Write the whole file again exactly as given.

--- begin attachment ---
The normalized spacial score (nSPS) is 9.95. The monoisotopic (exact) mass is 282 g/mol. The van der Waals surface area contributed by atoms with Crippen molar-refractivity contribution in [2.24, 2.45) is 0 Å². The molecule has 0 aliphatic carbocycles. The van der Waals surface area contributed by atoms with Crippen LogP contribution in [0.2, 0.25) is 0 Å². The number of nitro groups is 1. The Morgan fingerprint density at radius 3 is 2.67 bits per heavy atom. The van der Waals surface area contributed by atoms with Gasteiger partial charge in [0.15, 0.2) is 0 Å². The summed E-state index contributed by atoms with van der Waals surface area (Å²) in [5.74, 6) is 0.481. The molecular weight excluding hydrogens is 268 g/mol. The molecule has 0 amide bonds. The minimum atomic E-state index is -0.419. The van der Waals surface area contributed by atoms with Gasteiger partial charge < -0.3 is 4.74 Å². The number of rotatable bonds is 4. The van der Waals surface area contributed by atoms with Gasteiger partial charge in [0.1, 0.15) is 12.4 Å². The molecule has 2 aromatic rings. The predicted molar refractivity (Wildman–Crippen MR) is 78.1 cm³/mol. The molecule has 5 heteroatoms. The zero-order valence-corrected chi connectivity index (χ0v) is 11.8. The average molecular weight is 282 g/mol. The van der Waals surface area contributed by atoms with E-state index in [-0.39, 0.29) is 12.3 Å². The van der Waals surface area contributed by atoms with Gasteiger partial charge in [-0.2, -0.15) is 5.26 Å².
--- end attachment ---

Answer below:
The normalized spacial score (nSPS) is 9.95. The monoisotopic (exact) mass is 282 g/mol. The van der Waals surface area contributed by atoms with Crippen molar-refractivity contribution in [2.24, 2.45) is 0 Å². The molecule has 0 aliphatic carbocycles. The van der Waals surface area contributed by atoms with Crippen LogP contribution in [0.2, 0.25) is 0 Å². The number of nitro groups is 1. The Morgan fingerprint density at radius 3 is 2.67 bits per heavy atom. The van der Waals surface area contributed by atoms with Gasteiger partial charge in [0.15, 0.2) is 0 Å². The summed E-state index contributed by atoms with van der Waals surface area (Å²) in [5.74, 6) is 0.481. The molecular weight excluding hydrogens is 268 g/mol. The molecule has 0 amide bonds. The minimum atomic E-state index is -0.419. The van der Waals surface area contributed by atoms with Gasteiger partial charge < -0.3 is 4.74 Å². The number of rotatable bonds is 4. The van der Waals surface area contributed by atoms with Gasteiger partial charge in [0.1, 0.15) is 12.4 Å². The molecule has 2 aromatic rings. The predicted molar refractivity (Wildman–Crippen MR) is 78.1 cm³/mol. The molecule has 5 heteroatoms. The zero-order valence-corrected chi connectivity index (χ0v) is 11.8. The average molecular weight is 282 g/mol. The van der Waals surface area contributed by atoms with E-state index in [-0.39, 0.29) is 12.3 Å². The van der Waals surface area contributed by atoms with Gasteiger partial charge in [-0.2, -0.15) is 5.26 Å².